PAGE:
By Jim Bulling
At the Association of Superannuation Funds of Australia (ASFA) conference held in Brisbane in the last week of November, Stephen Glenfield, APRA’s General Manager of the South West region indicated that an area of significant interest for APRA during 2016 would be the extent to which superannuation funds were prepared for cybersecurity risks.
Mr Glenfield indicated that APRA would be conducting a thematic review of superannuation funds during 2016 which was designed to provide APRA with much more detailed information about the processes that superannuation fund trustees were putting in place to protect their funds and their members from cybersecurity breaches.
As thematic reviews carried out by APRA are usually precursors to further regulatory or prudential reform, this announcement should alert superannuation funds to expect more comprehensive regulatory requirements in relation to the cybersecurity risks in the near future.
It is expected that APRA will be particularly interested in understanding how superannuation fund risk management frameworks address cybersecurity risks and how trustee boards are involved in the oversight of cybersecurity risk management. A likely focus of the reviews will be investigating the measures which superannuation funds have established to:
- identify critical assets and data
- protect such assets and data
- promptly detect when breaches have occurred
- respond to breaches including communications and reporting
- recover from breaches including reinstatement of systems and learnings from incidents.
This initiative comes on the back of ASIC’s release during March of this year of its Report 429 on Cyber Resilience and underlines how Australia’s financial system Regulators are becoming much more concerned about cybersecurity risks.
By Jim Bulling and Michelle Chasser
A quick response to a data breach is key to mitigating its impact. The Office of the Australian Information Commissioner (OAIC) recommends that all entities have a data breach response plan in place and has recently released draft guidance on how to develop such a plan.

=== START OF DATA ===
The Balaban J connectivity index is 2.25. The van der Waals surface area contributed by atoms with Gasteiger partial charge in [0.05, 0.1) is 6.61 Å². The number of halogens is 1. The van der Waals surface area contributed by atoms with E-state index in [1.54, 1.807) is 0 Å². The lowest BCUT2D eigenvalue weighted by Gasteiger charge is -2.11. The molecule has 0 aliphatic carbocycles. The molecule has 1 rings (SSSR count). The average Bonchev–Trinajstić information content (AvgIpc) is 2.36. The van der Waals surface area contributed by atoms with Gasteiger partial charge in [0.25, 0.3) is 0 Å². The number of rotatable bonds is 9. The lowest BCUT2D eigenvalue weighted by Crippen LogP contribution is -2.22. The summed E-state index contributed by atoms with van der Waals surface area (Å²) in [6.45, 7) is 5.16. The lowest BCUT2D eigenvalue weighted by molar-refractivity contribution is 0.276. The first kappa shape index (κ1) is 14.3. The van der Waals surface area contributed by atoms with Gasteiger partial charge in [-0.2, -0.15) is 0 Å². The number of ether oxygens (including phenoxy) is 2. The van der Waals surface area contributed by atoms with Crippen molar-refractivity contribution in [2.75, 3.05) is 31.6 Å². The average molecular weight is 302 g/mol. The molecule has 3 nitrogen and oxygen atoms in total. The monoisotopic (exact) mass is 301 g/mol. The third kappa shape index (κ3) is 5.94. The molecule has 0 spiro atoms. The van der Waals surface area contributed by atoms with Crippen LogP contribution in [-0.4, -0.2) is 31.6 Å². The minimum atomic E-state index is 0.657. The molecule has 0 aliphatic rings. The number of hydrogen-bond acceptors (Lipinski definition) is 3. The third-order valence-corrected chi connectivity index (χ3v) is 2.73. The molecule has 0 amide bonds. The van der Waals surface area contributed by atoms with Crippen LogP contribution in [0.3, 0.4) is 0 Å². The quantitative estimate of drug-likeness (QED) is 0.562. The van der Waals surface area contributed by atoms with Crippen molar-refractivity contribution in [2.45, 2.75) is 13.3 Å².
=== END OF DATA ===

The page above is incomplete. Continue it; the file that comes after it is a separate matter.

The guidance recommends that the plan include setting out the actions to be taken in the event of a breach and the team members involved in those actions. Here are some questions for your organisation to consider based on the OAIC’s draft guidance to developing a data breach response plan.
1. What constitutes a data breach?
2. What actions should your staff take?
3. Who is a member of the response team?
4. When does a breach needs to be escalated to senior management?
5. Who is responsible for contacting and managing any affected individuals?
6. Who decides whether to contact law enforcement or regulators?
7. How are records of data breaches kept?
8. How will you identify and address any weaknesses in data handling that contributed to a data breach?
9. Are there any steps your cybersecurity insurance policy requires you to follow?
10. How will you test your response plan?
The OAIC’s Guide to developing a data breach response plan Consultation draft can be found here.
Australian Federal Government Cybersecurity Review
The Australian Federal Government holds a Cybersecurity Review.
See the Australian Government’s summary of the review here.
SEC Guidance Update
The SEC’s Investment Management Team published a Guidance Update which outlines measures managed funds and investment advisers may wish to consider in addressing cybersecurity risk. The guidance includes practical tips applicable to Australian entities.
See the Guidance Update here.